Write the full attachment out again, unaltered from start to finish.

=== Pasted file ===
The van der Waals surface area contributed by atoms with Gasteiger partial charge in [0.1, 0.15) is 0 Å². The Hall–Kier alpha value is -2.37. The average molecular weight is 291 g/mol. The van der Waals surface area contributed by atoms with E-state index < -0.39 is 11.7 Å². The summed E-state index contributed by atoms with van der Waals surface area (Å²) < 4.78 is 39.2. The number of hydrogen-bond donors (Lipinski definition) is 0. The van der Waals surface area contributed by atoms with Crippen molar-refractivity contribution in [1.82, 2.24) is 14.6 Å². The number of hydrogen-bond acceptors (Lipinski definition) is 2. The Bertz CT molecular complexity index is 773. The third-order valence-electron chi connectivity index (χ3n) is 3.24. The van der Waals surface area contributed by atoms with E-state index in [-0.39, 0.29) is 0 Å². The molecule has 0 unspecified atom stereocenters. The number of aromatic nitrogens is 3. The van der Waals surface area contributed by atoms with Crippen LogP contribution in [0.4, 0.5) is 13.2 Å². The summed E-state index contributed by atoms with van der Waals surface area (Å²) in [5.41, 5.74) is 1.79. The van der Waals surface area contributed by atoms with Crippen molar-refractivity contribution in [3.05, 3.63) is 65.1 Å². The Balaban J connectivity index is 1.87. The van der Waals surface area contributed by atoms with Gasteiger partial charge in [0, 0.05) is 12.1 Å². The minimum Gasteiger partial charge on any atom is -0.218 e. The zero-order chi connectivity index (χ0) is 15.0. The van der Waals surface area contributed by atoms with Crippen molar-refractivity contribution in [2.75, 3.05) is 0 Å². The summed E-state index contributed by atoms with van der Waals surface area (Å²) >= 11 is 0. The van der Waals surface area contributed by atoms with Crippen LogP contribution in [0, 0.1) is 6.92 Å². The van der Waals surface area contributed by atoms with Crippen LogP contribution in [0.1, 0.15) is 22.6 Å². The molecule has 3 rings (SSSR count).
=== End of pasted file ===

The van der Waals surface area contributed by atoms with Gasteiger partial charge in [0.1, 0.15) is 0 Å². The Hall–Kier alpha value is -2.37. The average molecular weight is 291 g/mol. The van der Waals surface area contributed by atoms with E-state index < -0.39 is 11.7 Å². The summed E-state index contributed by atoms with van der Waals surface area (Å²) < 4.78 is 39.2. The number of hydrogen-bond donors (Lipinski definition) is 0. The van der Waals surface area contributed by atoms with Crippen molar-refractivity contribution in [1.82, 2.24) is 14.6 Å². The number of hydrogen-bond acceptors (Lipinski definition) is 2. The Bertz CT molecular complexity index is 773. The third-order valence-electron chi connectivity index (χ3n) is 3.24. The van der Waals surface area contributed by atoms with E-state index in [-0.39, 0.29) is 0 Å². The molecule has 0 unspecified atom stereocenters. The number of aromatic nitrogens is 3. The van der Waals surface area contributed by atoms with Crippen LogP contribution in [0.4, 0.5) is 13.2 Å². The summed E-state index contributed by atoms with van der Waals surface area (Å²) in [5.41, 5.74) is 1.79. The van der Waals surface area contributed by atoms with Crippen molar-refractivity contribution in [3.05, 3.63) is 65.1 Å². The Balaban J connectivity index is 1.87. The van der Waals surface area contributed by atoms with Gasteiger partial charge in [0, 0.05) is 12.1 Å². The minimum Gasteiger partial charge on any atom is -0.218 e. The zero-order chi connectivity index (χ0) is 15.0. The van der Waals surface area contributed by atoms with Crippen molar-refractivity contribution in [2.75, 3.05) is 0 Å². The summed E-state index contributed by atoms with van der Waals surface area (Å²) >= 11 is 0. The van der Waals surface area contributed by atoms with Crippen LogP contribution in [0, 0.1) is 6.92 Å². The van der Waals surface area contributed by atoms with Crippen LogP contribution in [0.1, 0.15) is 22.6 Å². The molecule has 3 rings (SSSR count).